Even though Inside Llewyn Davis is a period piece, it feels like a sharp reflection of the moment of its creation, more than any prior Coen film.
While the Coen version of True Grit is structurally a straightforward Western, on a deeper level it engages with a type of narrative that the directors had never attempted before -- the coming-of-age story.
Probably the closest thing to a horror film that the Coens have yet made, a semi-surrealist American nightmare set in a stand-in for their own Minnesota hometown.
Burn After Reading mirrors No Country’s pessimism, presenting inevitable suffering, failure and death in a farcical rather than purely dramatic context. The thematic parallels allow the films to work companion pieces, similarly to the complementary pairing of Miller’s Crossing and Barton Fink.
No Country is an exceptionally difficult film because it doesn’t even hint at a resolution or solution to the fatalistic pessimism of the story. We’re left to figure out for ourselves whether harsh vision of reality it depicts is true.
I’m declaring The Ladykillers officially underrated. A comedy that takes place mostly inside one house over the course of a few days, it’s the smallest and least ambitious of the filmography so far, but it accomplishes what it sets out to do with aplomb.
As far as rom-coms go, it’s a lot more com than rom. This is partly by design; the Coens are more interesting in playing with screwball and noir elements and crafting rapid-fire dialogue than they are in portraying an actual romantic relationship.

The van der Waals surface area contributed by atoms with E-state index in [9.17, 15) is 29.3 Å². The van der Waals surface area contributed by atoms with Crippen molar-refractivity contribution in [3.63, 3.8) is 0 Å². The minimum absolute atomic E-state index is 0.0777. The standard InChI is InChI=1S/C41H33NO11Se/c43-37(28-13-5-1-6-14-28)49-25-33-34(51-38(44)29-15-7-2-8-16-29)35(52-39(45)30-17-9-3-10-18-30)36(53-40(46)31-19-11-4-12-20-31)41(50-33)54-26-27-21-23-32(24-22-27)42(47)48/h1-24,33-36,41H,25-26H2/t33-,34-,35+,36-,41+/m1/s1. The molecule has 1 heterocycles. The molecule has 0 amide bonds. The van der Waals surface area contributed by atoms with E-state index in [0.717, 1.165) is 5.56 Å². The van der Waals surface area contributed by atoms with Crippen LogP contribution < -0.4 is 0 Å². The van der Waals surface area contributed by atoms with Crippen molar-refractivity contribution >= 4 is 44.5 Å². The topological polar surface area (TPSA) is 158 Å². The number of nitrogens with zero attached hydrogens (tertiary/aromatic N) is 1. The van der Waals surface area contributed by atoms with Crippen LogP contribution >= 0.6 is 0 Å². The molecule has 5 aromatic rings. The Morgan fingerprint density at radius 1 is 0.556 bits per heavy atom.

While critics went nuts for the beautiful black-and-white cinematography and Thornton's performance, The Man is easily my least favorite entry in the Coen filmography.
I didn't grow up watching horror movies, and until recently never thought I was missing out on anything. Horror is the only genre that seems acceptable to completely opt out of -- people don't say they never watch action films, or never watch period dramas, but I have plenty of friends who categorically refuse to … Continue reading Christine VS 80’s Round 4: Horror Edition
Moving forward into the post-millennium era of the Coens' work, I wasn't expecting any of the more recent films to affect me as deeply as the one-two cinematic punch of Fargo and The Big Lebowski, but I was floored by revisiting 2000's O Brother, Where Art Thou. The Coens' films are frequently accused of being cynical, sardonic genre pastiches, … Continue reading The Coen Project Part 8: O Brother, Where Art Thou?